Gueye failed to feature in PSG’s 4-0 win over Montpellier on Saturday, which was the weekend Ligue 1 had chosen for its clubs to show solidarity ahead of International Day Against Homophobia, Biphobia and Transphobia this week.
The French side wore rainbow coloured-numbers to show their support for the LGBTQ+ community, but Gueye was absent for “personal reasons” having also missed the corresponding fixture last year.
Gueye was criticised and it occurred in a week where Blackpool’s Jake Daniels came out as the first active gay footballer in England.
Kouyate and Senegal team-mate Ismaila Sarr have both since sent messages of support to their international colleague Gueye on social media.
But Vieira, speaking ahead of Thursday’s trip to Everton, said: “Do you know what the support was? No, I can’t tell you because I don’t know.
“He (Gueye) refused to wear a certain shirt? Did he or Paris St Germain make a statement?
“There is a lot of noise coming out from France and I have been reading the news but I do not see any kind of statement from Paris St Germain or any kind of statement from the player.
“People are assuming so before we get into conclusions, we have to be sure about what we are talking about before creating something really negative.
“Obviously what is clear from myself and the football club is we are supporting Jake and we are fighting against any kind of discrimination.”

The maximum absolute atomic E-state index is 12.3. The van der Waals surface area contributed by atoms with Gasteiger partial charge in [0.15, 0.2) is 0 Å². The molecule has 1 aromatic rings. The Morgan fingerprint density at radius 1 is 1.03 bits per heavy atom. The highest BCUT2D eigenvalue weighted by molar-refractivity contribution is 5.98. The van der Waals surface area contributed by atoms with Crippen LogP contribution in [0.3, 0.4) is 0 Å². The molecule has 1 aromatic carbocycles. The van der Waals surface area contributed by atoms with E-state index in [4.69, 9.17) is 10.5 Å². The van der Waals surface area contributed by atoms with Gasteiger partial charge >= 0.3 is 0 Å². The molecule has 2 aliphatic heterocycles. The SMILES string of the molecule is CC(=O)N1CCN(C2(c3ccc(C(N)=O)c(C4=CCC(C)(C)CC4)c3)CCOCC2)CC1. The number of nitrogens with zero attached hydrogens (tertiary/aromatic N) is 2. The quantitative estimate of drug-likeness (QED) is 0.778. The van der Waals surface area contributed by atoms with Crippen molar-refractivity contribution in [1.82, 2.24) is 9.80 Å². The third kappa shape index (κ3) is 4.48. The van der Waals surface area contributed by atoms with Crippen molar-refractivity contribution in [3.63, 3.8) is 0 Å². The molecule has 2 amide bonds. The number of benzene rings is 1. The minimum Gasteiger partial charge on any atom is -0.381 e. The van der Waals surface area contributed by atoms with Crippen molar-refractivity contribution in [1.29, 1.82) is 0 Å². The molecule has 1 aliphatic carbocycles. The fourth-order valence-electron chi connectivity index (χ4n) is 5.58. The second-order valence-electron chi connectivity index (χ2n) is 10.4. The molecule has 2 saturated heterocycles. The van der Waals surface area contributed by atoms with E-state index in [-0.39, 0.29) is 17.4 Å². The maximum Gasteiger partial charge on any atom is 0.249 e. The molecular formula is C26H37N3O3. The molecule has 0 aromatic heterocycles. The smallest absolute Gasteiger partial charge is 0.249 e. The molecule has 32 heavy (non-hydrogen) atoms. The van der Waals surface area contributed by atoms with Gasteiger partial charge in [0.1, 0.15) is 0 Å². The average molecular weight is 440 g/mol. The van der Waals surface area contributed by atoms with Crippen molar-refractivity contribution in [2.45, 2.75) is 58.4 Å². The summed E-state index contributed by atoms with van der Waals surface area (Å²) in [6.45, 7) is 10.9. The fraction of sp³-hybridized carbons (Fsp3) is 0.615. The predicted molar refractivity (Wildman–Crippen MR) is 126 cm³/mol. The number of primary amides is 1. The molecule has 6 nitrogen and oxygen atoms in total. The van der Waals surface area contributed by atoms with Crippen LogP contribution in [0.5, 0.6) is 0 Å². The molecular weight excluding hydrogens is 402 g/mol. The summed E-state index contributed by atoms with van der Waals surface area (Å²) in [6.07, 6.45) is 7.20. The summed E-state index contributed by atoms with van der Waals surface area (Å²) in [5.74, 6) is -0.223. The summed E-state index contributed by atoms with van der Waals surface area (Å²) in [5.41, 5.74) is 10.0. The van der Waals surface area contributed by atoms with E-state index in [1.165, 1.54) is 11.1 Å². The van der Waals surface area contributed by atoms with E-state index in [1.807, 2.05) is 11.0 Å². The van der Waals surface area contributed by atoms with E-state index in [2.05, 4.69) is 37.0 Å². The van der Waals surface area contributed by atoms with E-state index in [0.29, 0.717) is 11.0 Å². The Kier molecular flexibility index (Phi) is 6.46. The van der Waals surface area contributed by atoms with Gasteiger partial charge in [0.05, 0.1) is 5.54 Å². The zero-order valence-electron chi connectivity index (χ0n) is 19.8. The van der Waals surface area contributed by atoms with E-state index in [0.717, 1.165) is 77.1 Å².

Daniels, 17, announced his news on Monday and in the process became the first Briton in the men’s professional game to come out publicly as gay since Justin Fashanu in 1990.
While Vieira believes it shows the improvements being made for equality in football, he was clear there remains work to do.
He added: “I think it takes a lot of courage to come out and express himself.
“I think the support he received so far in football and in general has been really positive and it shows that the world is improving. I think it is good and if that can be a positive example, that is good.
“Football is no different to our society. I believe we are in a better place compared to 30 years ago and it is always difficult to just put football inside a box because football is a reflection of our society.
“I believe football is in a better place even if I believe there is a still lot of work to do.”
For Palace on the pitch they can still achieve a record points total in the Premier League and also claim their highest-ever finish.
The Eagles need five more points to reach 50 for the first time in the Premier League and ninth would represent a best ever placing at this level, since the competition was formed in 1992.
Vieira said: “Yes, (top-10) is the challenge and there is the possibility to go over 49 points, which is a target for us.
“Again what I was really pleased with against (Aston) Villa was the performance. When you get to the end of the season you always do less and get into the comfort zone.
“The challenge for us was to keep competing until the last game of the season and I was really pleased with the attitude the players had on the pitch.
“We competed well, we fought and we played some really good football at times, so that made me happy.”